On the morning of Tuesday, March 26, Jonathan Daniels grabbed the first available suit in his closet, skipped his coffee and started the longest 30-minute drive of his life.

For most of the commute from his home in Pikesville to an office tower in downtown Baltimore, his staff was explaining the unexplainable: A container ship had struck the Francis Scott Key Bridge, toppling it into the Patapsco River and plunging a construction crew into the frigid water below.

Daniels spent the last five minutes of his drive in silence, thinking about the long road ahead. As executive director of the Maryland Port Administration, he had to coordinate with the legion of government agencies descending on Baltimore, global shipping companies and local dockworkers. Perhaps most importantly, he needed to project confidence that the Helen Delich Bentley Port of Baltimore would recover.

It was his seventh week on the job.

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Despite a lifetime in and around ports — jobs that included a number of complicated emergencies — nothing prepared him for the Key Bridge collapse, Daniels, 55, said in an interview with The Baltimore Banner.

His phone started buzzing shortly after 1:30 a.m., but the deluge of texts and calls didn’t wake him for hours. It was only when his wife flipped on the TV and Daniels saw the footage of the collapse that he knew he needed to get to the office as soon as possible.

The Maryland Port Administration oversees the Port of Baltimore, operating six state-owned marine terminals and supporting dozens of private docks for companies like Domino Sugar. About 20,000 people are directly employed by the Port of Baltimore, according to a newly released economic impact report.

The former top port administrator, William P. Doyle, resigned nearly a year ago after he was involved in a four-vehicle crash in a state-issued Jeep on the Jones Falls Expressway.

Daniels, a native of upstate New York, has overseen ports in Maine, Louisiana, New York and Mississippi. Most recently, he oversaw Port Everglades in Broward County, Florida.

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Daniels said he stumbled into the career. His father worked as a longshoreman on Lake Erie before becoming a college football coach. After graduating college at the Citadel in South Carolina, Daniels said he thought he would coach college football, too, and took a job at the Maine Maritime Academy.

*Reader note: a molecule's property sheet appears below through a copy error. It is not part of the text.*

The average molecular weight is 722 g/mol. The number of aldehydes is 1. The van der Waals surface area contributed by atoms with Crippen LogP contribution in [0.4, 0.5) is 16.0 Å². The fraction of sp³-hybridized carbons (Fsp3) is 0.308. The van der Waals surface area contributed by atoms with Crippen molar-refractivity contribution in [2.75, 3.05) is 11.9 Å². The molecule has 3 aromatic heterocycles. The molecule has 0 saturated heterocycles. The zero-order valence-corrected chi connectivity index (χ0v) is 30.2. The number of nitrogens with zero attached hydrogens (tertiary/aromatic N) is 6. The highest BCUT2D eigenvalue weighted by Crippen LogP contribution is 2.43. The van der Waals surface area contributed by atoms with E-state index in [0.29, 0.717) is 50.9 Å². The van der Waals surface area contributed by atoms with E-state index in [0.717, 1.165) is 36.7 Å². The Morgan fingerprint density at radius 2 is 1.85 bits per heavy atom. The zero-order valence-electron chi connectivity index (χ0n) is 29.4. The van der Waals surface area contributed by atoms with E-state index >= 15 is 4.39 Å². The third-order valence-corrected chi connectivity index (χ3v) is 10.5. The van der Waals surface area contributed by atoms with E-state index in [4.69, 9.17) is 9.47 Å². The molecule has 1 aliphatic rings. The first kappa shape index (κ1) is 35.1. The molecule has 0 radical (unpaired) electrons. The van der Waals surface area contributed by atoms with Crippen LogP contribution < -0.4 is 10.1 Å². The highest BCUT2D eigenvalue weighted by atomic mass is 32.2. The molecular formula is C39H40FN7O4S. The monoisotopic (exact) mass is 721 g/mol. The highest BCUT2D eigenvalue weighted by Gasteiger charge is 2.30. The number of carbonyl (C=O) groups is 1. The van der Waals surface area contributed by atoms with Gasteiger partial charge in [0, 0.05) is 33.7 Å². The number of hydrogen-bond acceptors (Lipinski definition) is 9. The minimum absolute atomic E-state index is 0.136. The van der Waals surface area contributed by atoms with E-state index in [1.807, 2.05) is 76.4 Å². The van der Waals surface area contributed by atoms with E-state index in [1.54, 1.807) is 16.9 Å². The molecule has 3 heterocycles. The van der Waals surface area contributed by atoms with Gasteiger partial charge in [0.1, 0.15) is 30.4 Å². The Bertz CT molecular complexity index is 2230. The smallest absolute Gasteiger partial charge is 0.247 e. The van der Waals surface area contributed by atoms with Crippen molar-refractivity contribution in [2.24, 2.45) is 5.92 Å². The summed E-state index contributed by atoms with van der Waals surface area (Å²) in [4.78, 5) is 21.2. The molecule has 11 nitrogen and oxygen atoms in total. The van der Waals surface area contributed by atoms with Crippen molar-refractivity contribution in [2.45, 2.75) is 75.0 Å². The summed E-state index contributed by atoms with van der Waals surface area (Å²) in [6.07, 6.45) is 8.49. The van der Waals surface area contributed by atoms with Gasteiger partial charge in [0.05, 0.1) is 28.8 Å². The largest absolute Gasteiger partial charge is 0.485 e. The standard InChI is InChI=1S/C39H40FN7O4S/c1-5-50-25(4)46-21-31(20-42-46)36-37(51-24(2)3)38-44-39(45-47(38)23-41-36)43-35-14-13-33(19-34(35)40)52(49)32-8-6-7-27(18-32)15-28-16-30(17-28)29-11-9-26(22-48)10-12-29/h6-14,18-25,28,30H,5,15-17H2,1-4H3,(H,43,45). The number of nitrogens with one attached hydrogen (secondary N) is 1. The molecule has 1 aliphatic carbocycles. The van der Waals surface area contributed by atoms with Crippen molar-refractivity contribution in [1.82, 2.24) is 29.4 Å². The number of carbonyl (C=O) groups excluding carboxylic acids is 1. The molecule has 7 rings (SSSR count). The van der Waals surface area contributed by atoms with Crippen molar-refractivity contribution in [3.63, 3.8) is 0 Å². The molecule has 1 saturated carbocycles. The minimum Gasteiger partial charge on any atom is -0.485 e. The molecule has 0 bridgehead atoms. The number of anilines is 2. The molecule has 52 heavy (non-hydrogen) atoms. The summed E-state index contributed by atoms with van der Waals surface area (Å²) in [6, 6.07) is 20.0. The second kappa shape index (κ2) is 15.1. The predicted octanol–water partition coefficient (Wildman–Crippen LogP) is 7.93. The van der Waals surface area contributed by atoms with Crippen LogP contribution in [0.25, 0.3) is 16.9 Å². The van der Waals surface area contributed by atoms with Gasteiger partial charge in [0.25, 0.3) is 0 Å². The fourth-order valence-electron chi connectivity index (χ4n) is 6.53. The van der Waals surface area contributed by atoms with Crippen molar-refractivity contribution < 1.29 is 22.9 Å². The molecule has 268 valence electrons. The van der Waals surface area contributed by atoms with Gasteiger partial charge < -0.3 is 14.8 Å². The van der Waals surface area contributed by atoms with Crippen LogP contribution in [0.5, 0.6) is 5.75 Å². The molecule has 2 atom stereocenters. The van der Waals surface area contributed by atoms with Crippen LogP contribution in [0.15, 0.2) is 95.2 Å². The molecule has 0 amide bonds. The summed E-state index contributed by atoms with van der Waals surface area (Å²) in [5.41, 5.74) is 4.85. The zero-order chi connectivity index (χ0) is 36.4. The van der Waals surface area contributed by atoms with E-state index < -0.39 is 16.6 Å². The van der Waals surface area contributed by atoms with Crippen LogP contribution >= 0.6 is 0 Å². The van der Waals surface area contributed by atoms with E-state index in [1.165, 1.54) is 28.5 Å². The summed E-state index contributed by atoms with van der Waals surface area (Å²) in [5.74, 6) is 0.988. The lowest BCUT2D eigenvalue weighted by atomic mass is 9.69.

Instead, he ended up getting a graduate degree in maritime management and was running a small port in Maine at age 26. From there, he moved from one port to another, with stops in economic development along the way.

By 2013, Daniels was chief executive officer of the Mississippi State Port Authority, guiding the $570 million rebuild of a port still recovering from Hurricane Katrina. In 2020, Daniels went to Port Everglades and oversaw the world’s third-busiest port for cruise ships during a global pandemic.

“It seems that these emergency issues tend to follow me, or I tend to step into them,” Daniels said.

Daniels said he and his wife came to Maryland this year partly to be closer to family — and partly for the challenge.

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Ports are “hypercompetitive,” Daniels said, and depending on which metric is used, the Port of Baltimore is either the country’s ninth or 11th biggest port. But few ports are as uniquely situated to succeed as Baltimore, which is the nearest deepwater port to the Upper Midwest and the Chicago market, he said.

“You can build infrastructure. You can build a lot of facilities. You can’t build geography,” Daniels said. “You are where you are.”

The Inner Harbor and Harborplace on Thursday, April 11, 2024. (Kylie Cooper/The Baltimore Banner)

Daniels had just started feeling settled into his new job when the bridge collapse incinerated the regular playbook.

While Daniels is tasked with returning the port to full operation, he said the top priority has been the recovery of the bodies of the six construction workers killed by the bridge collapse and bringing closure to the families. As of Tuesday, four bodies had been recovered.

“That has been mentioned each and every day during all the salvage discussions,” Daniels said. “The governor has done an absolutely fantastic job with his leadership and making sure that we understand that the impacts are personal as well as economic.”

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Much of the port will soon be operational. Authorities are expecting to open a 35-foot channel at the end of April. The massive container ships need a 50-foot channel, Daniels said, but cruise ships and ships carrying break-bulk and roll-on/roll-off cargo will soon return to the Port of Baltimore.

The port is expected to fully reopen by the end of May. Meanwhile, Tradepoint Atlantic on Sparrows Point, which lies beyond the Key Bridge, has been busier than ever.

For years, the Port of Baltimore has handled more cars than any other port in America. While Tradepoint Atlantic has doubled its car capacity, most of those vehicles are headed to America’s second biggest car port in Brunswick, Georgia.

While Daniels said he appreciates the cooperation from the Georgia Ports Authority and other East Coast ports, he doesn’t want to fall behind.

“When this whole thing clears,” he said, “we want our cargo back.”

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A previous version of this story incorrectly stated the number of publicly owned marine terminals in the Port of Baltimore. There are six.

Giacomo "Jack" Bologna covers business and development at The Baltimore Banner.

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